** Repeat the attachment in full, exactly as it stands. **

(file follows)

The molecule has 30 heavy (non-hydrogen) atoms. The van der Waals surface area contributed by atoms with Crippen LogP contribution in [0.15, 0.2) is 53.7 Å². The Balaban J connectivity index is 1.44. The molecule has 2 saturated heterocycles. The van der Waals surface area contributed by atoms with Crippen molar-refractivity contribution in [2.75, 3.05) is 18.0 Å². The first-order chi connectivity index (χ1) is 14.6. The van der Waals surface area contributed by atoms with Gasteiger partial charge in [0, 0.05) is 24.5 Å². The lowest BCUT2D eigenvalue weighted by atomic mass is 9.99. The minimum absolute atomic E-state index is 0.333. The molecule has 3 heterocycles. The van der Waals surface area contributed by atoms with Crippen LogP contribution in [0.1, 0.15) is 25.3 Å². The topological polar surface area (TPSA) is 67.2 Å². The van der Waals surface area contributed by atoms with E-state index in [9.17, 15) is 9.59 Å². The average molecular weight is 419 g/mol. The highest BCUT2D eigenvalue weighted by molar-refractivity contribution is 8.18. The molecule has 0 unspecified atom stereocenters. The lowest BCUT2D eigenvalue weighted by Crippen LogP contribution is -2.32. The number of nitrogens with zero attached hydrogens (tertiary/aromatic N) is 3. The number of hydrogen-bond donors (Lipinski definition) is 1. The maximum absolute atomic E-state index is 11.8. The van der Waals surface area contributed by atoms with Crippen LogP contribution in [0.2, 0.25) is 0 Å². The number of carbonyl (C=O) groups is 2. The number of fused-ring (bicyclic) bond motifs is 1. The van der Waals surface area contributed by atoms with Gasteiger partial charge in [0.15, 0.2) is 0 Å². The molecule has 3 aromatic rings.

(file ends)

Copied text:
The molecule has 30 heavy (non-hydrogen) atoms. The van der Waals surface area contributed by atoms with Crippen LogP contribution in [0.15, 0.2) is 53.7 Å². The Balaban J connectivity index is 1.44. The molecule has 2 saturated heterocycles. The van der Waals surface area contributed by atoms with Crippen molar-refractivity contribution in [2.75, 3.05) is 18.0 Å². The first-order chi connectivity index (χ1) is 14.6. The van der Waals surface area contributed by atoms with Gasteiger partial charge in [0, 0.05) is 24.5 Å². The lowest BCUT2D eigenvalue weighted by atomic mass is 9.99. The minimum absolute atomic E-state index is 0.333. The molecule has 3 heterocycles. The van der Waals surface area contributed by atoms with Crippen LogP contribution in [0.1, 0.15) is 25.3 Å². The topological polar surface area (TPSA) is 67.2 Å². The van der Waals surface area contributed by atoms with E-state index in [9.17, 15) is 9.59 Å². The average molecular weight is 419 g/mol. The highest BCUT2D eigenvalue weighted by molar-refractivity contribution is 8.18. The molecule has 0 unspecified atom stereocenters. The lowest BCUT2D eigenvalue weighted by Crippen LogP contribution is -2.32. The number of nitrogens with zero attached hydrogens (tertiary/aromatic N) is 3. The number of hydrogen-bond donors (Lipinski definition) is 1. The maximum absolute atomic E-state index is 11.8. The van der Waals surface area contributed by atoms with Crippen LogP contribution in [0.2, 0.25) is 0 Å². The number of carbonyl (C=O) groups is 2. The number of fused-ring (bicyclic) bond motifs is 1. The van der Waals surface area contributed by atoms with Gasteiger partial charge in [0.15, 0.2) is 0 Å². The molecule has 3 aromatic rings.